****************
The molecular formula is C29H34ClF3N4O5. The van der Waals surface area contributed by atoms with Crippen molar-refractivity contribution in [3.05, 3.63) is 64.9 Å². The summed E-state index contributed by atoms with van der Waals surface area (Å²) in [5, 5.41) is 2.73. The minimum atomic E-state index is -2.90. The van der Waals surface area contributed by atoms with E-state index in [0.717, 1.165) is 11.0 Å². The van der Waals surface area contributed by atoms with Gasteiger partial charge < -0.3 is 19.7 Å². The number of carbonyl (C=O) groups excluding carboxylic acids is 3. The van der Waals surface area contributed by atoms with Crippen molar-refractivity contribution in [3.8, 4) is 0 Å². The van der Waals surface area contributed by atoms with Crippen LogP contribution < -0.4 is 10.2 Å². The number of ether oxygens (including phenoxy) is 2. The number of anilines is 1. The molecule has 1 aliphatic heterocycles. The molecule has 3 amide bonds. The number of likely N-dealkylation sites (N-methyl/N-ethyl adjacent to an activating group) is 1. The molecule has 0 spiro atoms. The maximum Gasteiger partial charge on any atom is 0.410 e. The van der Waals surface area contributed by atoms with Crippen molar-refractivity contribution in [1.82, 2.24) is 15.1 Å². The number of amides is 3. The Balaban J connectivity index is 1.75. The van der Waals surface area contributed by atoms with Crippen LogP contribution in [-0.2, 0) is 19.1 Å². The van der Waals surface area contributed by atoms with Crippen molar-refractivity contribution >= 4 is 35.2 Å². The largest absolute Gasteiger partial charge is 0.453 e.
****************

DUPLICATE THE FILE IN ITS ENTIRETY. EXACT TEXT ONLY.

The molecular formula is C29H34ClF3N4O5. The van der Waals surface area contributed by atoms with Crippen molar-refractivity contribution in [3.05, 3.63) is 64.9 Å². The summed E-state index contributed by atoms with van der Waals surface area (Å²) in [5, 5.41) is 2.73. The minimum atomic E-state index is -2.90. The van der Waals surface area contributed by atoms with E-state index in [0.717, 1.165) is 11.0 Å². The van der Waals surface area contributed by atoms with Gasteiger partial charge < -0.3 is 19.7 Å². The number of carbonyl (C=O) groups excluding carboxylic acids is 3. The van der Waals surface area contributed by atoms with Crippen molar-refractivity contribution in [3.8, 4) is 0 Å². The van der Waals surface area contributed by atoms with Crippen LogP contribution < -0.4 is 10.2 Å². The number of ether oxygens (including phenoxy) is 2. The number of anilines is 1. The molecule has 1 aliphatic heterocycles. The molecule has 3 amide bonds. The number of likely N-dealkylation sites (N-methyl/N-ethyl adjacent to an activating group) is 1. The molecule has 0 spiro atoms. The maximum Gasteiger partial charge on any atom is 0.410 e. The van der Waals surface area contributed by atoms with Crippen molar-refractivity contribution in [1.82, 2.24) is 15.1 Å². The number of amides is 3. The Balaban J connectivity index is 1.75. The van der Waals surface area contributed by atoms with Crippen LogP contribution in [-0.2, 0) is 19.1 Å². The van der Waals surface area contributed by atoms with Crippen molar-refractivity contribution >= 4 is 35.2 Å². The largest absolute Gasteiger partial charge is 0.453 e.